• Section 120A and B: Penalises any person who is a party to a criminal conspiracy.
  • Sections 107-116: Penalises persons for abetment of offences including murder and culpable homicide.
  • Section 34 and 35: Penalises criminal acts done by several persons in furtherance of common intention.
Arguments favouring new law Arguments against new law
  • Making the crime of honour killing a separate offence would help bring more clarity for law enforcement agencies.
  • One of the proposals is to amend the Indian Evidence Act to put the burden of proof on the accused.  Thus, the khap panchayat or the family members would be responsible for proving their innocence.
  • There would be joint liability under the proposed new law.  The khap panchayat (or any group ordering honour killings) and the person who carries out the killing would be jointly liable for punishment.
  • The existing penalty for the offence of murder is sufficient if they are implemented strictly and effectively.
  • A new set of laws would not deter honour killings because the basic issue is social sanction for acts committed to curtail same gotra marriage, inter-caste marriage, inter-religion marriage.
  • Need for creating awareness among traditional communities through education.
  • Holding khap panchayats  collectively accountable can be detrimental to members who do not support such killing.  Also, it could be misused for vindictive agendas.
Sources: “Define honour killing as ‘heinous crime’: Experts”, Hindustan Times, May 12, 2010; “Legal experts divided over proposed honour killing law,” Indian Express, Feb 16, 2010; “Legal Tangle,” Indian Express, July 10, 2010; and “Honour Killing: Govt defers decision on Khap Bill,” Indian Express, July 8, 2010; “Honour Killing: Govt considers special law,” Indian Express, July 9, 2010.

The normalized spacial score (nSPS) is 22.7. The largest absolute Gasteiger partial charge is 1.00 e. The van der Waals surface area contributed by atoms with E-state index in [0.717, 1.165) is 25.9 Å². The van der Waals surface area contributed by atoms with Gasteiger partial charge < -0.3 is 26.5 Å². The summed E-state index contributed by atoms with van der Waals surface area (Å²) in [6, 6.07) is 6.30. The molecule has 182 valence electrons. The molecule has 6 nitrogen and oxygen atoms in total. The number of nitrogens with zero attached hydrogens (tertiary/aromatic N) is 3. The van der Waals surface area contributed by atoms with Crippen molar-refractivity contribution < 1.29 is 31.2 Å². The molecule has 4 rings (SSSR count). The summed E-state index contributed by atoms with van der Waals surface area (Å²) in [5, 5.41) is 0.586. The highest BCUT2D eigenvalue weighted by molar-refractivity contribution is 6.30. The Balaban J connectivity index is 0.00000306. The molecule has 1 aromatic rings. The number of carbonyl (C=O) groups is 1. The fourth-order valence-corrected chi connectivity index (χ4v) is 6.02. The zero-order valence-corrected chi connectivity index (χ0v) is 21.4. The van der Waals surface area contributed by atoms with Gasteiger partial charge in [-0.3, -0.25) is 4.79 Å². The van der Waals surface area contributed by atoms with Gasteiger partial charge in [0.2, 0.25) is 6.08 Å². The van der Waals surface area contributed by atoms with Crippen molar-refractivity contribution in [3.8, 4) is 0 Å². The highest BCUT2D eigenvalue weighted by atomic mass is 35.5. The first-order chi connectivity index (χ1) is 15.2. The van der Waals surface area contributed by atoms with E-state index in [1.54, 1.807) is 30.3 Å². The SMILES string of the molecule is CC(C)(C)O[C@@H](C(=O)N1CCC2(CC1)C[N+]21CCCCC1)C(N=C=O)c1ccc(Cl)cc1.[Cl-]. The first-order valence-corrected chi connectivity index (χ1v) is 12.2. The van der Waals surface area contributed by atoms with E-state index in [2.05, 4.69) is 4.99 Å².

Meanwhile, khap panchayats are up in arms defending their stance against same gotra marriage.  They have demanded an amendment to the Hindu Marriage Act, 1955 disallowing same gotra marriage.  While condemning honour killings, some politicians such as Naveen Jindal and Bhupinder Singh Hooda have extended support to the demands of the khap panchayats.

It remains to be seen if India is effectively able to address this tug of war between tradition and modernity.

Parliamentary oversight of intelligence agencies

July 8th, 2010 1 comment

Parliamentary approval of the creation, mandate and powers of security agencies is a necessary but not sufficient condition for upholding the rule of law. A legal foundation increases the legitimacy both of the existence of these agencies and the (often exceptional) powers that they possess.” Though mechanisms for ensuring accountability of the executive to the Parliament are in place for most aspects of government in India, such mechanisms are completely absent for the oversight of intelligence agencies.

In India, various intelligence agencies such as the Research and Analysis Wing, and the Intelligence Bureau are creations of administrative orders, and are not subject to scrutiny by Parliament. This is in direct contrast to the practise of the Legislature’s oversight of intelligence agencies in most countries.  Though different countries have different models of exercising such oversight, the common principle – that activities of intelligence agencies should be subject to Parliamentary scrutiny, remains uniform.